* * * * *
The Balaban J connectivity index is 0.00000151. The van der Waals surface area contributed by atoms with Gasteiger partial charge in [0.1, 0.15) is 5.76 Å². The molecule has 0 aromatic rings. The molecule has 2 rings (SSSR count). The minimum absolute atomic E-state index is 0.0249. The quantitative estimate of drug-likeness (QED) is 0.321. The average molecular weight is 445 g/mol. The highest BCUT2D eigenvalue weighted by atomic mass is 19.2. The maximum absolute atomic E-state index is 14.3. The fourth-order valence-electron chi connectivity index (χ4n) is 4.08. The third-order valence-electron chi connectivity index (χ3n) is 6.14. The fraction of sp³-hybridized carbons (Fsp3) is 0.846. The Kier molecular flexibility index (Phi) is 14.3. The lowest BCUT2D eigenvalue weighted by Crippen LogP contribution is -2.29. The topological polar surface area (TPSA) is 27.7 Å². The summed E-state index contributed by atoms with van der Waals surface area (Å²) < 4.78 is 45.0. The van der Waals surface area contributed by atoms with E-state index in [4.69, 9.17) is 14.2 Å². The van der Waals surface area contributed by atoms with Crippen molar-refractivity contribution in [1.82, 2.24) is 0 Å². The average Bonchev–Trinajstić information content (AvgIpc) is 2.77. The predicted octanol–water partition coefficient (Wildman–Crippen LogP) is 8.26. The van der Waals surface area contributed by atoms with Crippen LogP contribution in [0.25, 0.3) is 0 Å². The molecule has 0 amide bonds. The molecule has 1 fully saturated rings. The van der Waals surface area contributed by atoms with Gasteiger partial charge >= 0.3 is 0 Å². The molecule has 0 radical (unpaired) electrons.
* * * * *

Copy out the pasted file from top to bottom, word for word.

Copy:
The Balaban J connectivity index is 0.00000151. The van der Waals surface area contributed by atoms with Gasteiger partial charge in [0.1, 0.15) is 5.76 Å². The molecule has 0 aromatic rings. The molecule has 2 rings (SSSR count). The minimum absolute atomic E-state index is 0.0249. The quantitative estimate of drug-likeness (QED) is 0.321. The average molecular weight is 445 g/mol. The highest BCUT2D eigenvalue weighted by atomic mass is 19.2. The maximum absolute atomic E-state index is 14.3. The fourth-order valence-electron chi connectivity index (χ4n) is 4.08. The third-order valence-electron chi connectivity index (χ3n) is 6.14. The fraction of sp³-hybridized carbons (Fsp3) is 0.846. The Kier molecular flexibility index (Phi) is 14.3. The lowest BCUT2D eigenvalue weighted by Crippen LogP contribution is -2.29. The topological polar surface area (TPSA) is 27.7 Å². The summed E-state index contributed by atoms with van der Waals surface area (Å²) < 4.78 is 45.0. The van der Waals surface area contributed by atoms with E-state index in [4.69, 9.17) is 14.2 Å². The van der Waals surface area contributed by atoms with Crippen molar-refractivity contribution in [1.82, 2.24) is 0 Å². The average Bonchev–Trinajstić information content (AvgIpc) is 2.77. The predicted octanol–water partition coefficient (Wildman–Crippen LogP) is 8.26. The van der Waals surface area contributed by atoms with Crippen LogP contribution in [0.25, 0.3) is 0 Å². The molecule has 0 amide bonds. The molecule has 1 fully saturated rings. The van der Waals surface area contributed by atoms with Gasteiger partial charge >= 0.3 is 0 Å². The molecule has 0 radical (unpaired) electrons.